On July 14, 2020, a hearing was scheduled in the first lawsuit, filed by Harvard and MIT, challenging the administration’s week-old position that would have caused international student visa holders whose colleges will offer only online learning this fall to lose their legal status.   Several other lawsuits, representing 18 states and hundreds of higher education institutions have also been lodged.  Under the policy, colleges and universities had until Wednesday July 15th to inform the administration of their fall teaching plans.

On the day of the hearing, the administration rescinded its position, returning to the policy it has had in place since March 2020 providing flexibility to international students whose institutions have had to disrupt and modify their normal academic offerings and operations due to COVID-19.    According to the court,

The Court was informed by the parties that they have come to a resolution to the combined temporary restraining order/preliminary injunction motions. The Government has agreed to rescind the July 6, 2020 Policy Directive and the July 7, 2020 FAQ, and has also agreed to rescind their implementation. The Government will return to the March 9, 2020 and March 13, 2020 policy. This moots the temporary restraining order/preliminary injunction motions, [ECF Nos. 4, 30], and will preclude enforcement of the July 6, 2020 policy directive and July 7, 2020 FAQ, which are being rescinded on nationwide basis.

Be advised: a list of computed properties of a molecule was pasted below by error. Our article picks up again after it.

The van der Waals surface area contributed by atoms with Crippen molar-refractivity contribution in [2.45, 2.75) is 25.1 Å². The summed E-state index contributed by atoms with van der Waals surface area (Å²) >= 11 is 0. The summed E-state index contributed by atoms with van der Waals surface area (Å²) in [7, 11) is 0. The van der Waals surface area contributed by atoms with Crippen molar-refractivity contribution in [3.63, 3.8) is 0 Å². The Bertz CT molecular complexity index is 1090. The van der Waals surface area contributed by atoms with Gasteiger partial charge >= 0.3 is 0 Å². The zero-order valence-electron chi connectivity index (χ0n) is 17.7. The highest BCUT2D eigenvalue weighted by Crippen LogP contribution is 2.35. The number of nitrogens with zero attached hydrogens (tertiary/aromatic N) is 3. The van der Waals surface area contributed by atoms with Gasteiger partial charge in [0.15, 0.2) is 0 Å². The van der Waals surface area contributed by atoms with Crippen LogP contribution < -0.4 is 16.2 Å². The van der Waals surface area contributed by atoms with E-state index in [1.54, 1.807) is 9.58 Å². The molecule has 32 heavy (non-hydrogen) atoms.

This is a major victory for international students, for U.S. colleges and universities, and for U.S. competitiveness and the economy.

It remains to be seen whether students will trust this change to last, and whether this misguided action by the administration will turn prospective international students towards study in countries such as Canada instead of  the U.S.